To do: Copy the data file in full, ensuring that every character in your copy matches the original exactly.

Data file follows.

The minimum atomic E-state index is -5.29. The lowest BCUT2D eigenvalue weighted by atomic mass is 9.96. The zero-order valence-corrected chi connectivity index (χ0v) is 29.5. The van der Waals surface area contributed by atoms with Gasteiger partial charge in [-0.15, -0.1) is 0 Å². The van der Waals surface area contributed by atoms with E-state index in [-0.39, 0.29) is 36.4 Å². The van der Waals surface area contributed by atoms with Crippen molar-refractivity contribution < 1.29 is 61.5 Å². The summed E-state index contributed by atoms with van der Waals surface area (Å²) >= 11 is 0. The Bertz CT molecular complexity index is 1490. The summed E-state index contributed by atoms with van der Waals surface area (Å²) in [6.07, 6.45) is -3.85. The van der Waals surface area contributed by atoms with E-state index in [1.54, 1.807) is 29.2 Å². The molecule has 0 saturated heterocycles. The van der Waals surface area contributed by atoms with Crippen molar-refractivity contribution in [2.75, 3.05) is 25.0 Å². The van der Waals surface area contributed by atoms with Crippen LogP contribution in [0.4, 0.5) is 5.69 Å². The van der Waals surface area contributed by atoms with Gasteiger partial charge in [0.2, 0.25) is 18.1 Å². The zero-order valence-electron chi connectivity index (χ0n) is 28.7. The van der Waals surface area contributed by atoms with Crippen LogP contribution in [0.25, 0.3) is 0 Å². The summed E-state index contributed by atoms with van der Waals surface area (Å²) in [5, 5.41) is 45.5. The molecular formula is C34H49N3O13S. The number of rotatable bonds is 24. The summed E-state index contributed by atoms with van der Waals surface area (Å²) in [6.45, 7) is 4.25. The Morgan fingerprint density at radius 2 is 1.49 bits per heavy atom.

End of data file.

The minimum atomic E-state index is -5.29. The lowest BCUT2D eigenvalue weighted by atomic mass is 9.96. The zero-order valence-corrected chi connectivity index (χ0v) is 29.5. The van der Waals surface area contributed by atoms with Gasteiger partial charge in [-0.15, -0.1) is 0 Å². The van der Waals surface area contributed by atoms with E-state index in [-0.39, 0.29) is 36.4 Å². The van der Waals surface area contributed by atoms with Crippen molar-refractivity contribution < 1.29 is 61.5 Å². The summed E-state index contributed by atoms with van der Waals surface area (Å²) >= 11 is 0. The Bertz CT molecular complexity index is 1490. The summed E-state index contributed by atoms with van der Waals surface area (Å²) in [6.07, 6.45) is -3.85. The van der Waals surface area contributed by atoms with E-state index in [1.54, 1.807) is 29.2 Å². The molecule has 0 saturated heterocycles. The van der Waals surface area contributed by atoms with Crippen molar-refractivity contribution in [2.75, 3.05) is 25.0 Å². The van der Waals surface area contributed by atoms with Crippen LogP contribution in [0.4, 0.5) is 5.69 Å². The van der Waals surface area contributed by atoms with Gasteiger partial charge in [0.2, 0.25) is 18.1 Å². The zero-order valence-electron chi connectivity index (χ0n) is 28.7. The van der Waals surface area contributed by atoms with Crippen LogP contribution in [0.25, 0.3) is 0 Å². The summed E-state index contributed by atoms with van der Waals surface area (Å²) in [5, 5.41) is 45.5. The molecular formula is C34H49N3O13S. The number of rotatable bonds is 24. The summed E-state index contributed by atoms with van der Waals surface area (Å²) in [6.45, 7) is 4.25. The Morgan fingerprint density at radius 2 is 1.49 bits per heavy atom.